The Wall Street Journal and Associated Press report that fugitive hedge fund chief Samuel Israel III, who was suspected of faking his suicide on the day he was ordered to report to prison for fraud, has turned himself in.
From the AP:
Rebekah Carmichael, a spokeswoman for U.S. Attorney Michael Garcia, said Wednesday that Israel is in federal custody. She would not immediately provide other details.
Israel disappeared last month on the day he was supposed to report to federal prison. Authorities found his car on a bridge over the Hudson River with the words "suicide is painless" scrawled in the dust on the hood.
He was sentenced to 20 years in prison for bilking investors out of $450 million in hedge funds.
Reuters reports that Israel's mother told U.S. Marshals he'd be turning himself in:
She had been in touch with her son for weeks and had urged him to give up, officials said.
"Sam Israel was in contact with his mother right before he came in and she called us to let us know," Dave Turner, the Marshals spokesman said. "He gave up because of the intense pressure of the manhunt," Turner added.
Until now, investigators seemed to have a few leads -- they arrested Israel's girlfriend, who admitted to helping him load up an RV with his belongings and a scooter, and they questioned a man thought to be a possible getaway driver for the convicted scammer.
U.S. Marshals had placed Israel on the wanted list with a description of his bird tattoo and various ailments, including a bad back and an addiction to painkillers, which would seem to make him an unlikely fugitive. They also wrote that he should be considered "armed and dangerous."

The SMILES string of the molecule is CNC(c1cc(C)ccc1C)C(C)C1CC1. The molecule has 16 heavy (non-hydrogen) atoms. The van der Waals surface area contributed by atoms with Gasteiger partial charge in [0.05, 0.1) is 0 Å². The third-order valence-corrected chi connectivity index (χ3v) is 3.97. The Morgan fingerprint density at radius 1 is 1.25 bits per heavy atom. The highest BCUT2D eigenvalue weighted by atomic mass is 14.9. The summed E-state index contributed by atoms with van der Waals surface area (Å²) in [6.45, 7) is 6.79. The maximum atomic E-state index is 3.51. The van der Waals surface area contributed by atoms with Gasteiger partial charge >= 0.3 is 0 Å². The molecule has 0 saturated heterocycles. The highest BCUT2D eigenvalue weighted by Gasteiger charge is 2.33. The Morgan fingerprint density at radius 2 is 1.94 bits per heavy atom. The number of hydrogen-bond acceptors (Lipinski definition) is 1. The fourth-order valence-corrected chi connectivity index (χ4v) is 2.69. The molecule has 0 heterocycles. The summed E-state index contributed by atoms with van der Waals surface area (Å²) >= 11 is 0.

Meanwhile, an enterprising eBay user put one of Samuel Israel's business cards for sale online. It received 27 bids and ultimately sold for $61.
In a bizarre coincidence, Samuel Israel's lawyer, Robert G. Morvillo, represents another white-collar fugitive who fled to Namibia. The exectutive, Kobi Alexander, lives openly in Namibia now as the U.S. tries to bring him back to trial for charges relating to backdating stocks.
Morvillo insisted it was nothing more than a coincidence that he had two white-collar fugitive clients:
"First of all, you've got to understand these are fairly few and far between. So even if you have one or two that come within a close period of time over a 30-year career, every one is going to get a couple of these. It's just human nature and the judges understand that and they also understand that people on this side of the fence do everything they can to convince their clients that this is not a viable alternative and obviously we end up convincing 99 percent of our clients about that and one percent goes on their own, and that's what has happened here."
"Life as a fugitive from a U.S. court is usually a fairly miserable experience,'' he said. "You're ultimately always looking over your back. You're ultimately deprived of the normal contact with family with friends. You're ultimately deprived of an opportunity to earn money. You're ultimately deprived of an opportunity to go to nice places for the most part because there are extradition treaties between the U.S. and most places which people want to inhabit.''
See also: the Wall Street Journal's photo gallery of white-collar fugitives.